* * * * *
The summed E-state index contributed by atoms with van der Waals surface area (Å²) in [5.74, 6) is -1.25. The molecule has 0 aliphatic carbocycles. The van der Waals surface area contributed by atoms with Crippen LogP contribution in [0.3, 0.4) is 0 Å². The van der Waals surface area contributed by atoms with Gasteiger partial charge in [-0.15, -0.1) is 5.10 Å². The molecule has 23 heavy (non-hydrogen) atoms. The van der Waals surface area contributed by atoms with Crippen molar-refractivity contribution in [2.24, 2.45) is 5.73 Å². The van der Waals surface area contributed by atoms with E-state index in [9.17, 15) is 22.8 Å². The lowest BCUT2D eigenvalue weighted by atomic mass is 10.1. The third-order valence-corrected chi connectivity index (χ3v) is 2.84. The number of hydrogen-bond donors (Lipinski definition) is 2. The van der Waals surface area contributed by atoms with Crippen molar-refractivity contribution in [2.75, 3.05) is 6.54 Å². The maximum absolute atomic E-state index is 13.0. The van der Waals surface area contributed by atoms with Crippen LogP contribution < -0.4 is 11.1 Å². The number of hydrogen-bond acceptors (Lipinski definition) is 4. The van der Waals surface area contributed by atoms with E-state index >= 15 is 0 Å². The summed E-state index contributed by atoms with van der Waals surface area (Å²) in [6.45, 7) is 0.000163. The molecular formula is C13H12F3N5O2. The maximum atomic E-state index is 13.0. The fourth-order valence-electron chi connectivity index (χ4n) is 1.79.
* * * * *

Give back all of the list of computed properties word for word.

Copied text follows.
The summed E-state index contributed by atoms with van der Waals surface area (Å²) in [5.74, 6) is -1.25. The molecule has 0 aliphatic carbocycles. The van der Waals surface area contributed by atoms with Crippen LogP contribution in [0.3, 0.4) is 0 Å². The van der Waals surface area contributed by atoms with Gasteiger partial charge in [-0.15, -0.1) is 5.10 Å². The molecule has 23 heavy (non-hydrogen) atoms. The van der Waals surface area contributed by atoms with Crippen molar-refractivity contribution in [2.24, 2.45) is 5.73 Å². The van der Waals surface area contributed by atoms with E-state index in [9.17, 15) is 22.8 Å². The lowest BCUT2D eigenvalue weighted by atomic mass is 10.1. The third-order valence-corrected chi connectivity index (χ3v) is 2.84. The number of hydrogen-bond donors (Lipinski definition) is 2. The van der Waals surface area contributed by atoms with Crippen molar-refractivity contribution in [2.75, 3.05) is 6.54 Å². The maximum absolute atomic E-state index is 13.0. The van der Waals surface area contributed by atoms with Crippen LogP contribution < -0.4 is 11.1 Å². The number of hydrogen-bond acceptors (Lipinski definition) is 4. The van der Waals surface area contributed by atoms with E-state index >= 15 is 0 Å². The summed E-state index contributed by atoms with van der Waals surface area (Å²) in [6.45, 7) is 0.000163. The molecular formula is C13H12F3N5O2. The maximum atomic E-state index is 13.0. The fourth-order valence-electron chi connectivity index (χ4n) is 1.79.